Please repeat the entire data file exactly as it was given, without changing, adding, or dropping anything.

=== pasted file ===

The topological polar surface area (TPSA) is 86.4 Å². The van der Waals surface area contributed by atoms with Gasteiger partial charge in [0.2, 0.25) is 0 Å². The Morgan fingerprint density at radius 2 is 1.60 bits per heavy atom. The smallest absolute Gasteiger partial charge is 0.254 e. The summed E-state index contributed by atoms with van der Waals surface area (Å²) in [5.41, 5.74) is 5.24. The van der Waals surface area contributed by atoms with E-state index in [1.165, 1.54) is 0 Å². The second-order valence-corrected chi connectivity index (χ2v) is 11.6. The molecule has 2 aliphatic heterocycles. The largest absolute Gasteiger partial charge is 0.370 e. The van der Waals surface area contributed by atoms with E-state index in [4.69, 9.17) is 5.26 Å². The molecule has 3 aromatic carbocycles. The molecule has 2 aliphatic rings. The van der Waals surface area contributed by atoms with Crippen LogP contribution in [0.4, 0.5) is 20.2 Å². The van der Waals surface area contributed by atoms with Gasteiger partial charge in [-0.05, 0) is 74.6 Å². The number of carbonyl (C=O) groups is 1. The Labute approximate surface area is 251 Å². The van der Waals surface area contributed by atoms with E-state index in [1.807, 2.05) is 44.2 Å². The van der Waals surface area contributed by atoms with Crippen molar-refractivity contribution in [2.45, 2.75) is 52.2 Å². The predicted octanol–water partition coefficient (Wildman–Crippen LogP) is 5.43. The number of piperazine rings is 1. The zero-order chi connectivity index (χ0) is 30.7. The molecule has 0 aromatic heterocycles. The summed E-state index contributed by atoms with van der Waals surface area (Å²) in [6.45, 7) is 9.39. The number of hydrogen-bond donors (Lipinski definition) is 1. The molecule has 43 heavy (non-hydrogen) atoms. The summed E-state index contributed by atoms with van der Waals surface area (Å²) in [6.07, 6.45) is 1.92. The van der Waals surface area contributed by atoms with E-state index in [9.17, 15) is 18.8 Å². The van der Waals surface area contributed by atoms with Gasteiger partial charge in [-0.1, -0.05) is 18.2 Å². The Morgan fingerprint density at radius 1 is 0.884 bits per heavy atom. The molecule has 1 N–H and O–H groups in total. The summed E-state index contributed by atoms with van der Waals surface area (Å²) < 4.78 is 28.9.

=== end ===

The topological polar surface area (TPSA) is 86.4 Å². The van der Waals surface area contributed by atoms with Gasteiger partial charge in [0.2, 0.25) is 0 Å². The Morgan fingerprint density at radius 2 is 1.60 bits per heavy atom. The smallest absolute Gasteiger partial charge is 0.254 e. The summed E-state index contributed by atoms with van der Waals surface area (Å²) in [5.41, 5.74) is 5.24. The van der Waals surface area contributed by atoms with E-state index in [1.165, 1.54) is 0 Å². The second-order valence-corrected chi connectivity index (χ2v) is 11.6. The molecule has 2 aliphatic heterocycles. The largest absolute Gasteiger partial charge is 0.370 e. The van der Waals surface area contributed by atoms with E-state index in [4.69, 9.17) is 5.26 Å². The molecule has 3 aromatic carbocycles. The molecule has 2 aliphatic rings. The van der Waals surface area contributed by atoms with Crippen LogP contribution in [0.4, 0.5) is 20.2 Å². The van der Waals surface area contributed by atoms with Gasteiger partial charge in [-0.05, 0) is 74.6 Å². The number of carbonyl (C=O) groups is 1. The Labute approximate surface area is 251 Å². The van der Waals surface area contributed by atoms with E-state index in [1.807, 2.05) is 44.2 Å². The van der Waals surface area contributed by atoms with Crippen molar-refractivity contribution in [2.45, 2.75) is 52.2 Å². The predicted octanol–water partition coefficient (Wildman–Crippen LogP) is 5.43. The number of piperazine rings is 1. The zero-order chi connectivity index (χ0) is 30.7. The molecule has 0 aromatic heterocycles. The summed E-state index contributed by atoms with van der Waals surface area (Å²) in [6.45, 7) is 9.39. The number of hydrogen-bond donors (Lipinski definition) is 1. The molecule has 43 heavy (non-hydrogen) atoms. The summed E-state index contributed by atoms with van der Waals surface area (Å²) in [6.07, 6.45) is 1.92. The van der Waals surface area contributed by atoms with E-state index in [9.17, 15) is 18.8 Å². The van der Waals surface area contributed by atoms with Gasteiger partial charge in [-0.1, -0.05) is 18.2 Å². The Morgan fingerprint density at radius 1 is 0.884 bits per heavy atom. The molecule has 1 N–H and O–H groups in total. The summed E-state index contributed by atoms with van der Waals surface area (Å²) < 4.78 is 28.9.